I think that the phrasing "specific magic" is little problematic here. Certainly you could ward yourself against certain substances and creatures (there's a nice breakdown on p114 of HoH Societates). But the conventional use is to ward against "stuff" rather than magic. In fact I don't see a particularly good way of warding against exclusively magical stuff. I'd be hesitant to add intellego and vim requisites and maybe an additional magnitude for the complexity. It would be high level and it would have the spell arguably acting with intelligence (I mean arguably in that it doesn't "feel" right to me but it also seems pretty petty to disallow it so the issue would generate actual arguments, at least with some of my players). You could make an enchanted device with a monster intellego vim spell on it and also some linked trigger duration diameter rego wards, yet that would be even more pricey and you'd tread into the territory of "Does an item have senses or do you have to give the item the ability to hear in order to have it use a magical hearing spell?" another classic bit of annoying minutia to chew on, (but one that if I recall correctly has been answered in Magi of Hermes. The answer is no, you don't need to give the item senses).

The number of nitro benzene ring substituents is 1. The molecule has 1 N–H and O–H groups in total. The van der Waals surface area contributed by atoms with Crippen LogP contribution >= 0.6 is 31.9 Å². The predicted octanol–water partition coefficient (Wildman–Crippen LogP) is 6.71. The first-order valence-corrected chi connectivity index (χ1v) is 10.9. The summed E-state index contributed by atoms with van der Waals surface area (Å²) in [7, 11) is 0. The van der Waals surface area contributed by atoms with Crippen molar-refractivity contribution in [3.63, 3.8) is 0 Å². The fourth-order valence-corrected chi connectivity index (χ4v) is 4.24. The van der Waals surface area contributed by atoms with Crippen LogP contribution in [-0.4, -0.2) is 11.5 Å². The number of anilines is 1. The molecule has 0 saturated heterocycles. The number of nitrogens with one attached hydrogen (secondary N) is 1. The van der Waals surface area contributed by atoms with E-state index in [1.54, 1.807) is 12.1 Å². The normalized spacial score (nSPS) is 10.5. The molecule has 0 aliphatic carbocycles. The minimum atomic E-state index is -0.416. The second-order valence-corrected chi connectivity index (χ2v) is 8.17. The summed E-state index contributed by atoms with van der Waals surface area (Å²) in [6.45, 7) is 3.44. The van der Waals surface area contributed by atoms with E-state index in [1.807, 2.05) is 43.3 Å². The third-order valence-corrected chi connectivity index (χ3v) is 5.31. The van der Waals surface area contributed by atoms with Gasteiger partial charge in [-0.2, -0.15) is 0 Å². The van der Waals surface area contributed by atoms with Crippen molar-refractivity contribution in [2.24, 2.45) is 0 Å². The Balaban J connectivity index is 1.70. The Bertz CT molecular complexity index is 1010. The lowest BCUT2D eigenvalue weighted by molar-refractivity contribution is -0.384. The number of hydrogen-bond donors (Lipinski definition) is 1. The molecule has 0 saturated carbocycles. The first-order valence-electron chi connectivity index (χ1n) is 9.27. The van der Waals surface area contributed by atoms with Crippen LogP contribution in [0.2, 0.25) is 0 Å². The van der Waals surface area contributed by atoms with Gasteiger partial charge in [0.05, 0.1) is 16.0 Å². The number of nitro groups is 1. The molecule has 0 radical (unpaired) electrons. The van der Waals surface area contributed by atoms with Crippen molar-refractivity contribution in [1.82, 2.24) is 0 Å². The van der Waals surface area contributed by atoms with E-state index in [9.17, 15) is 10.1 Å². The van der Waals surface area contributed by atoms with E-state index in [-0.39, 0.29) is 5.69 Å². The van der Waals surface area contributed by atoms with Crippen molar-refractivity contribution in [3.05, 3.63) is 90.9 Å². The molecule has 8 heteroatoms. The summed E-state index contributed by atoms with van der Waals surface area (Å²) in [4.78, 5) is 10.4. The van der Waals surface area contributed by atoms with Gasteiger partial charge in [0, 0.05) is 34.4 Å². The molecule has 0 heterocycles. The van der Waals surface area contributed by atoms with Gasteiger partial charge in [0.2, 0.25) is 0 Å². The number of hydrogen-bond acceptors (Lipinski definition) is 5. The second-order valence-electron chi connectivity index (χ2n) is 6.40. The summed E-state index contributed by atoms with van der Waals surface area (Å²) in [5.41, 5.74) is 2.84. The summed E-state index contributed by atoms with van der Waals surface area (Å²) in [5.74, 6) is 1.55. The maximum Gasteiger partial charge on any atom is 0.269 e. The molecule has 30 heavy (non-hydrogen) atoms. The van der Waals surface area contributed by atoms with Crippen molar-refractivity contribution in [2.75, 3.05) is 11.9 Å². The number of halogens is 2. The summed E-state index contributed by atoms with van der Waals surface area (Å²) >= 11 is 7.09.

In any case you probably just meant to talk about wards verses substances and I'm confusing the issue rather than making it more clear.

I don't necessarily disagree with that, but there are a lot of spells you could certainly ward against.

For example: Ward Against Heat and Flames does just that. Ward against iron wards against iron, whether it's a mercenary throwing an axe in your character's face, or a magi creating an axe out of thin air and using Rego to throw it at you. Ward against cold would work against natural cold as well as PeIg spells. One could even ward against things like false images and other effects if one is creative enough.

One of my cons for wards for this character is you'd need a lot of them (though no more than some of the other, more traditional methods), but some wards are general enough that they'd apply to a lot of different kinds of common magic. It was only one of four or so suggestions I offered up, and probably one of the least 'perfect' ones to fit the mold, but it certainly could work, and would offer other perks that the player may enjoy. As frequently happens in Ars, there are many, many ways to skin a cat.